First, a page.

In the ensuing weeks, strong feelings were expressed by the Queen's Engineers about the disappearance of the Pole. Indeed, the loss of our Symbol stung. Threats from the Queen's Administration subdued hostile intentions that were aimed at UofT (all plans to burn, pillage and destroy were cancelled immediately). One group however, lurked in the underground, acting independently from the Engineering Society. This rogue group (including one "Film" student) scoured the Internet for information concerning the members of the BFC, analyzed photographs for clues, and even launched a reconnaissance mission. This October recon mission involved one 26-foot squid-mobile, 2 special ops groups, 1 spy satellite*, wireless (and at times powerless) communications, a ton of 'borrowed' gear from Canadian Tire, topographical maps and 1 trained monkey bearing a striking resemblance to Sally Struthers.** After spending the night combing acres of forest, crawling through mounds of onions, being chased by man-eating guard dogs, searching many-a-backyard of suspected BFC brass, and after visiting Mr. and Mrs. Barry Davis and their gremlin son (Note: Special thanks to ADCO courier for directions right to their front door). Alas, the group came up empty handed. Despite the lack of results, this mission (Operation Fetus) was important in honing our unit into a finely tuned pole-stealing machine. Unphased, the clandestine group continued their research. Many alternate plans were discussed. A party of 100 kegs, music, and purpled engineers was proposed, aiming to drink UofT into submission. Another plan involved the creation of a female “Grease Hole”, designed to lure the male Grease Pole out of hiding. Luckily for UofT, intelligence arrived informing us that our monument was on display in the Sanford Fleming building, just hours before our rival’s campus was to experience the wrath of our fire-bombing campaign.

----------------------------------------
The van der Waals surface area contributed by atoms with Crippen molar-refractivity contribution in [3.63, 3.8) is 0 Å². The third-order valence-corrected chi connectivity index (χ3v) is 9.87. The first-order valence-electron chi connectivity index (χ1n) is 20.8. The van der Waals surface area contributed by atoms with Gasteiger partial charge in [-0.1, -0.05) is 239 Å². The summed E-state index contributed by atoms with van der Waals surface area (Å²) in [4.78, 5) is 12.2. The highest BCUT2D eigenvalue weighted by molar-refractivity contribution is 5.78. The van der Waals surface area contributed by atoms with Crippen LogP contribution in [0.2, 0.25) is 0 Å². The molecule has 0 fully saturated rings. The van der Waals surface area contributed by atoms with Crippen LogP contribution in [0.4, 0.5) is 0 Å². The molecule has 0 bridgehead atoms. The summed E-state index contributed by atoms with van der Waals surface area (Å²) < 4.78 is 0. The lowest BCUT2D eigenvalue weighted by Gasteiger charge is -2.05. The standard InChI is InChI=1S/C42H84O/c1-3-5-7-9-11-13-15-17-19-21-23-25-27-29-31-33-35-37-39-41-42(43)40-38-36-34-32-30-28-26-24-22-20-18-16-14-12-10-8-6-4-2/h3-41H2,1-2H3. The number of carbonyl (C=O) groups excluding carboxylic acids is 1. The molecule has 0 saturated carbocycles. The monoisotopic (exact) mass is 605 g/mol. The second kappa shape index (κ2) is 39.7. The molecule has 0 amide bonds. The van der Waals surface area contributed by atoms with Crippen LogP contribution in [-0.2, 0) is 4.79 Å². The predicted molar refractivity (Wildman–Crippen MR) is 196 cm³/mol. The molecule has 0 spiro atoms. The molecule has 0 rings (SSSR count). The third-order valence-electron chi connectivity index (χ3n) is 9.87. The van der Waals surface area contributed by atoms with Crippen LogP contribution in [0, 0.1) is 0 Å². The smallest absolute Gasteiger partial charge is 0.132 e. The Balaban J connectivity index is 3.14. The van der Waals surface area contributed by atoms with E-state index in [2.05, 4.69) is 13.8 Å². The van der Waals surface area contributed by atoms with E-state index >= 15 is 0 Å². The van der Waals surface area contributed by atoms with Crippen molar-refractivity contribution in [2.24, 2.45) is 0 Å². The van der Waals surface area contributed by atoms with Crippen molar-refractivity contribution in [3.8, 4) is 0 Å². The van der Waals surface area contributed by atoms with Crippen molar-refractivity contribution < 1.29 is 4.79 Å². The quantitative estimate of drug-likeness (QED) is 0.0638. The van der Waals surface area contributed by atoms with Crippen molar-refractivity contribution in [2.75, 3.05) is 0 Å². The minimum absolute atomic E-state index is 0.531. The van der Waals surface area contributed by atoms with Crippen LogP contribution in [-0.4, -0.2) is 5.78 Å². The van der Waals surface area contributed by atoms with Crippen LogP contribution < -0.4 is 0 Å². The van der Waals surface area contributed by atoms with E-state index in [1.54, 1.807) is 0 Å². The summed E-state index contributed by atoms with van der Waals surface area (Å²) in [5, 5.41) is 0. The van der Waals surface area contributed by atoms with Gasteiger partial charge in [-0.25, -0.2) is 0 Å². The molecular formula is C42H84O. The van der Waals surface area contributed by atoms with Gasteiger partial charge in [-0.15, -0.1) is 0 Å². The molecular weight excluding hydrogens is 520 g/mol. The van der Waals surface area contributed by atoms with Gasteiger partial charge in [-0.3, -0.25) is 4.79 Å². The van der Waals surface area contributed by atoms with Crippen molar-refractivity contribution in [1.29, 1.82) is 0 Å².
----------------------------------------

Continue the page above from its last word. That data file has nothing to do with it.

The underground group at Queen's realized this was opportunity not to be missed, and immediately put into action Offensive Initiative Zeta-Nine. An advance team was sent to the site to confirm the authenticity of the target. Green light was given, and the main strike force was called in. Worst-case planning necessitated the inclusion of bolt-cutters, an industrial strength grinder, a crowbar and other B&E tools of choice. The expanded group (later to be known as the 'Dirty Thirty') met at an inconspicuous downtown parking lot, and to throw off the Heat, pretended to be negotiating the transfer of a large amount of illicit narcotics.